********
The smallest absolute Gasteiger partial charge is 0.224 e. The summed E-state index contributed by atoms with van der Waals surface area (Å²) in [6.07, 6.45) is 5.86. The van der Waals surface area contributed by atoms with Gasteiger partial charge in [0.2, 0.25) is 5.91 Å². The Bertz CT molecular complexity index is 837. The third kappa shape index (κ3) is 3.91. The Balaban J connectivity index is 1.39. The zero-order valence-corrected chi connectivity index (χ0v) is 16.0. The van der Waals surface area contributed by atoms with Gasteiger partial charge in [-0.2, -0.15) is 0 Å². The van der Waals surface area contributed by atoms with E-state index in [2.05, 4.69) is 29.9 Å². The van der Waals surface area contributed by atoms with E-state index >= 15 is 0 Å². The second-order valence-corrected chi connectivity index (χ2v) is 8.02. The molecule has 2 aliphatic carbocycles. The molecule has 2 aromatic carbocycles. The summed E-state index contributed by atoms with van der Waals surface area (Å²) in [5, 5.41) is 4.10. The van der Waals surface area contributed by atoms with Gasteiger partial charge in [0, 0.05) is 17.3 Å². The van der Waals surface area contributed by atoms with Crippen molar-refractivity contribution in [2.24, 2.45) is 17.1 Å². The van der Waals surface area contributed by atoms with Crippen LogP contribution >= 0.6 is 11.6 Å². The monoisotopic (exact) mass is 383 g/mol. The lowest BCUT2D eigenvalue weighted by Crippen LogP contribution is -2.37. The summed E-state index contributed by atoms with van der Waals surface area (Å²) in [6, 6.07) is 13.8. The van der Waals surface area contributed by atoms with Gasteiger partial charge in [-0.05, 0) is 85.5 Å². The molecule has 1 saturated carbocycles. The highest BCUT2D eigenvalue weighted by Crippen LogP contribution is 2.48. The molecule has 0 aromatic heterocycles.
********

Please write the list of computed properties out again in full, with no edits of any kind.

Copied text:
The smallest absolute Gasteiger partial charge is 0.224 e. The summed E-state index contributed by atoms with van der Waals surface area (Å²) in [6.07, 6.45) is 5.86. The van der Waals surface area contributed by atoms with Gasteiger partial charge in [0.2, 0.25) is 5.91 Å². The Bertz CT molecular complexity index is 837. The third kappa shape index (κ3) is 3.91. The Balaban J connectivity index is 1.39. The zero-order valence-corrected chi connectivity index (χ0v) is 16.0. The van der Waals surface area contributed by atoms with Gasteiger partial charge in [-0.2, -0.15) is 0 Å². The van der Waals surface area contributed by atoms with E-state index in [2.05, 4.69) is 29.9 Å². The van der Waals surface area contributed by atoms with E-state index >= 15 is 0 Å². The second-order valence-corrected chi connectivity index (χ2v) is 8.02. The molecule has 2 aliphatic carbocycles. The molecule has 2 aromatic carbocycles. The summed E-state index contributed by atoms with van der Waals surface area (Å²) in [5, 5.41) is 4.10. The van der Waals surface area contributed by atoms with Gasteiger partial charge in [0, 0.05) is 17.3 Å². The van der Waals surface area contributed by atoms with Crippen molar-refractivity contribution in [2.24, 2.45) is 17.1 Å². The van der Waals surface area contributed by atoms with Crippen LogP contribution >= 0.6 is 11.6 Å². The monoisotopic (exact) mass is 383 g/mol. The lowest BCUT2D eigenvalue weighted by Crippen LogP contribution is -2.37. The summed E-state index contributed by atoms with van der Waals surface area (Å²) in [6, 6.07) is 13.8. The van der Waals surface area contributed by atoms with Gasteiger partial charge in [-0.05, 0) is 85.5 Å². The molecule has 1 saturated carbocycles. The highest BCUT2D eigenvalue weighted by Crippen LogP contribution is 2.48. The molecule has 0 aromatic heterocycles.